Product Rules (+ When To Break Them): The Playlist

1: Ten Rules For Successful Product – Don Norman (Author, The Design Of Everyday Things)


Design for how your customers really are, not how you hope they are. Don Norman, author, The Design of Everyday Things, speaks at Business of Software Conference 2009.


2: The Four Laws Of Software Economics – Rich Mironov (Author, The Art Of Product Management)


Rich literally wrote the book on Product Management – ‘The Art of Product Management’ – and has a wealth of knowledge to offer on the subject of the strategic implications to produce great products. Just remember – “Your development team will never, ever, be big enough”.


3: Shifting From Managing From Outputs To Outcomes – Teresa Torres (Founder, ProductTalk)


If you are like most leaders, you got to where you are because you are good at making decisions. You can quickly go from strategy to execution and you know exactly what should be done next. But if we make all the output decisions (e.g. what to build, what programs to roll out, how a process should work), our company’s solutions are only as good as we are. To avoid this trap, instead of telling our teams what to do, we need to tell them what outcomes we expect them to drive.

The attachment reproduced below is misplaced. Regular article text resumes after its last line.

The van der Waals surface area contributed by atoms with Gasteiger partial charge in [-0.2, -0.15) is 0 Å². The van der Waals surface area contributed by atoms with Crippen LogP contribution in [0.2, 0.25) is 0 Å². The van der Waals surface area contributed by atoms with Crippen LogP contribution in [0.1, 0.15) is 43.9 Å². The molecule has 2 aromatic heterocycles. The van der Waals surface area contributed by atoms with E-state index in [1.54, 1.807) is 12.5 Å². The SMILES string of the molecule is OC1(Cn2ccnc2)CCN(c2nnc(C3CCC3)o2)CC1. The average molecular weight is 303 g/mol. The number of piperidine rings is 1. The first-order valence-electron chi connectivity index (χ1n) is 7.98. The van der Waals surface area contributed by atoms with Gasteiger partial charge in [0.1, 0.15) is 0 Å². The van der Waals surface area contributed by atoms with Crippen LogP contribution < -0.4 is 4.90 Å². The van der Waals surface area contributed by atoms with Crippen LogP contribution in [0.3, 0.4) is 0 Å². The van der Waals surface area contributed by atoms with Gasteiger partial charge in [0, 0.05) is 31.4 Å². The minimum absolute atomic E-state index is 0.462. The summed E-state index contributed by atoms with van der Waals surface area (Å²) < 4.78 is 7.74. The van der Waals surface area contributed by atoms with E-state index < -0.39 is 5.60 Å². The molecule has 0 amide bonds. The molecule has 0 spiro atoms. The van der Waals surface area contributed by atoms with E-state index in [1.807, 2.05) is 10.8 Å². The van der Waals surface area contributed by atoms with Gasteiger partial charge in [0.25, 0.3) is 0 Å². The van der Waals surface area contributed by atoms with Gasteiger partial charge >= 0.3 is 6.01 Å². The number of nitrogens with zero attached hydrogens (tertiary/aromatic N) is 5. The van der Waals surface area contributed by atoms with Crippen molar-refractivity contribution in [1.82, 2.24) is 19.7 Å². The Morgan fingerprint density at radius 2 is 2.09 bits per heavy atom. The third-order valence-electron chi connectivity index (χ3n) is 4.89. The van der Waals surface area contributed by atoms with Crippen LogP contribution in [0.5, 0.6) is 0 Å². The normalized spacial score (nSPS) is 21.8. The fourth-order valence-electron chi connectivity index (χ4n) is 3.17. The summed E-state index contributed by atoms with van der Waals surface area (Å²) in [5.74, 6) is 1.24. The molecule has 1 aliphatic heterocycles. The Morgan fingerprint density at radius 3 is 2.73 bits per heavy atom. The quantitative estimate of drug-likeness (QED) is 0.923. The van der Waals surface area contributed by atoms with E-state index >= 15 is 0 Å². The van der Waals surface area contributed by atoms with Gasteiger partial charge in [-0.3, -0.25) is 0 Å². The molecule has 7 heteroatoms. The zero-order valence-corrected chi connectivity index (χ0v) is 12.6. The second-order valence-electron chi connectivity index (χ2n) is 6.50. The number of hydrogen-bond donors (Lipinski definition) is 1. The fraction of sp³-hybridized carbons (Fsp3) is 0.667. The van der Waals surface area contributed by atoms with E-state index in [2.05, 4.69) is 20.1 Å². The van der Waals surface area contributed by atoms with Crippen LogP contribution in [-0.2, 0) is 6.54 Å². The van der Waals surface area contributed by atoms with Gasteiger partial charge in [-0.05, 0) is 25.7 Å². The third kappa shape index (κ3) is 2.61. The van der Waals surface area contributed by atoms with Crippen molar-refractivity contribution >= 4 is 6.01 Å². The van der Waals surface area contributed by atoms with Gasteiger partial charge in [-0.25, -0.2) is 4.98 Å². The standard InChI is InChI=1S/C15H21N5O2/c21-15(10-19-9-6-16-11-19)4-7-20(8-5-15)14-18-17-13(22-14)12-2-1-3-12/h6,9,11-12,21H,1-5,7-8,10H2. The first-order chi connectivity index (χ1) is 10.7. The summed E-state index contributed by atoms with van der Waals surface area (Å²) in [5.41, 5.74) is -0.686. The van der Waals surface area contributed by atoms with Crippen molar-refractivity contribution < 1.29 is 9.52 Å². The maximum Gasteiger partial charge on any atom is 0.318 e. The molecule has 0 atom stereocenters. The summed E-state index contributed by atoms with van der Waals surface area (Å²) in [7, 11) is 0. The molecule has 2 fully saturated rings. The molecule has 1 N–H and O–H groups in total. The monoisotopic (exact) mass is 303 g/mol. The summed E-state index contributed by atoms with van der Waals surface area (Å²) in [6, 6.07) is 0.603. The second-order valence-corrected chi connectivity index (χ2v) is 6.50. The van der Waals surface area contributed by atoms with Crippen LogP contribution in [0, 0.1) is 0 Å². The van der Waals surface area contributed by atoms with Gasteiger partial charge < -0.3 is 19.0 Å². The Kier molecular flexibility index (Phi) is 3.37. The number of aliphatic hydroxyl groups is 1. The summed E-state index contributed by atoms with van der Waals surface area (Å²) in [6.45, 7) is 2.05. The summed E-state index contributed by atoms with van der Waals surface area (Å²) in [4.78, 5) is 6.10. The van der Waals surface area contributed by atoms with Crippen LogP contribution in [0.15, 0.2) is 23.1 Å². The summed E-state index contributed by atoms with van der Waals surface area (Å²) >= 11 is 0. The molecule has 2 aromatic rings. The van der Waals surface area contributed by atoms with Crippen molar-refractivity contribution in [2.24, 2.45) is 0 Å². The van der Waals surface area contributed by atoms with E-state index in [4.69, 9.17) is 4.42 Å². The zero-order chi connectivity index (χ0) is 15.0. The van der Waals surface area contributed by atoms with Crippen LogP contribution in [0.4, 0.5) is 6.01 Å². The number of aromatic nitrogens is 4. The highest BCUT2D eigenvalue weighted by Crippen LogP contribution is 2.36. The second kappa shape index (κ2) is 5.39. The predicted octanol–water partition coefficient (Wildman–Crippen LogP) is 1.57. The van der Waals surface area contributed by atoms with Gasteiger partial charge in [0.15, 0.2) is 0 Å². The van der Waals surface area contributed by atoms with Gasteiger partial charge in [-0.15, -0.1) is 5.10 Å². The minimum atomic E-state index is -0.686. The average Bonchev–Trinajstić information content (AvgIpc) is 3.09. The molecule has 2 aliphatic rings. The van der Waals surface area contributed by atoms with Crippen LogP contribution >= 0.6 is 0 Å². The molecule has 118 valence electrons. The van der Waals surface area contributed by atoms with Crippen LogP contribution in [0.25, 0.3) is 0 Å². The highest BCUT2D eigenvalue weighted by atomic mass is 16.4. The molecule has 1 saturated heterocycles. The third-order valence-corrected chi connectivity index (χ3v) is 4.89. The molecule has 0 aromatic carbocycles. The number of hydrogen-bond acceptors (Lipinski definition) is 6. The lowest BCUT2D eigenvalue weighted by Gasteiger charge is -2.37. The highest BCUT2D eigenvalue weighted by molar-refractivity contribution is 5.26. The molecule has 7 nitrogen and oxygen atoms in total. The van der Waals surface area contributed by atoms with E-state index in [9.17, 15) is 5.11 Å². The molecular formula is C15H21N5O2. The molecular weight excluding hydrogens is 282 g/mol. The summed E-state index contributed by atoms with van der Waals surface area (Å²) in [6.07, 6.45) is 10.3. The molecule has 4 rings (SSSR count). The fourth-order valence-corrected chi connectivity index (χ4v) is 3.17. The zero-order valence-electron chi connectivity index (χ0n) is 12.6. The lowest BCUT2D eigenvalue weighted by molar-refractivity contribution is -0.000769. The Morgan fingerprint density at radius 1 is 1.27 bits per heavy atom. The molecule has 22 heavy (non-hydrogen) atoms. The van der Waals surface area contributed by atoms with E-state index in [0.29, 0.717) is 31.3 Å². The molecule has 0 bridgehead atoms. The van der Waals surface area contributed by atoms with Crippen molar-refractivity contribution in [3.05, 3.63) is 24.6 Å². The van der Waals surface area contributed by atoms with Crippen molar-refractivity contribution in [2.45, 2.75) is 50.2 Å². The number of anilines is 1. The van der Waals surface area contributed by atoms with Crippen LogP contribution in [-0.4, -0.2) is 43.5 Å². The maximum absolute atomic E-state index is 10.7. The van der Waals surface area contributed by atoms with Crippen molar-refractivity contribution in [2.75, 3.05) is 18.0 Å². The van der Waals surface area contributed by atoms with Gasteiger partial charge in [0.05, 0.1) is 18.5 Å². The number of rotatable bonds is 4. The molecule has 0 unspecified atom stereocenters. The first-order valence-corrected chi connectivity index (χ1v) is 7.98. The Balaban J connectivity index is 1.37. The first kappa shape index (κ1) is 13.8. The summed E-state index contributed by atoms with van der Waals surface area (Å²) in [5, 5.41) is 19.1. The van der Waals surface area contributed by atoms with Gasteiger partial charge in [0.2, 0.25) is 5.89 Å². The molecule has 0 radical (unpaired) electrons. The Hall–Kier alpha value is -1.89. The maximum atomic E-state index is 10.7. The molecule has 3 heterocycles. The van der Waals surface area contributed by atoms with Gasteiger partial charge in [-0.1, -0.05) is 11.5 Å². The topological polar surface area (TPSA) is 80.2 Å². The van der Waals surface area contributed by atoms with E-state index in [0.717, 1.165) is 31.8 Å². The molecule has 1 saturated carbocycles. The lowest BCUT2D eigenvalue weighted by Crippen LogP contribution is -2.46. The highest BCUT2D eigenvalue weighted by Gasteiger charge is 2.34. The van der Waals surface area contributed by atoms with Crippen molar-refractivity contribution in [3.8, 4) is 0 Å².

4: Bottoms Up With OKRs – Whitney O’Banner (Engineering Manager, Medium)


Google famously published a leading reference for establishing Objectives and Key Results (OKRs) as a way to align teams and set short-term goals. In this BoSTalk, Whitney O’Banner (Engineering Manager, Medium) delves into which aspects of Google’s video should be embraced, which should be updated in line with the times, and which should be left in the ’90s. Whitney leaves you with three ‘top tips’ for incorporating OKRs into your team, plus answers a few of the audiences hard-hitting question in the Q&A at the end of the talk.


5: Debunking Product Platitudes – Scott Elben (Director of Product Management, Twitter)


Scott shows why successful product management requires a degree of lateral thinking and a willingness to challenge or ignore conventional ‘wisdom’. Drawing on his experiences at Google, Nutmeg and Twitter, he shares how some of the most successful products are developed from a place where orthodox thinking is abandoned. Just because everything in an industry is done in a certain way, that doesn’t mean it is the right way.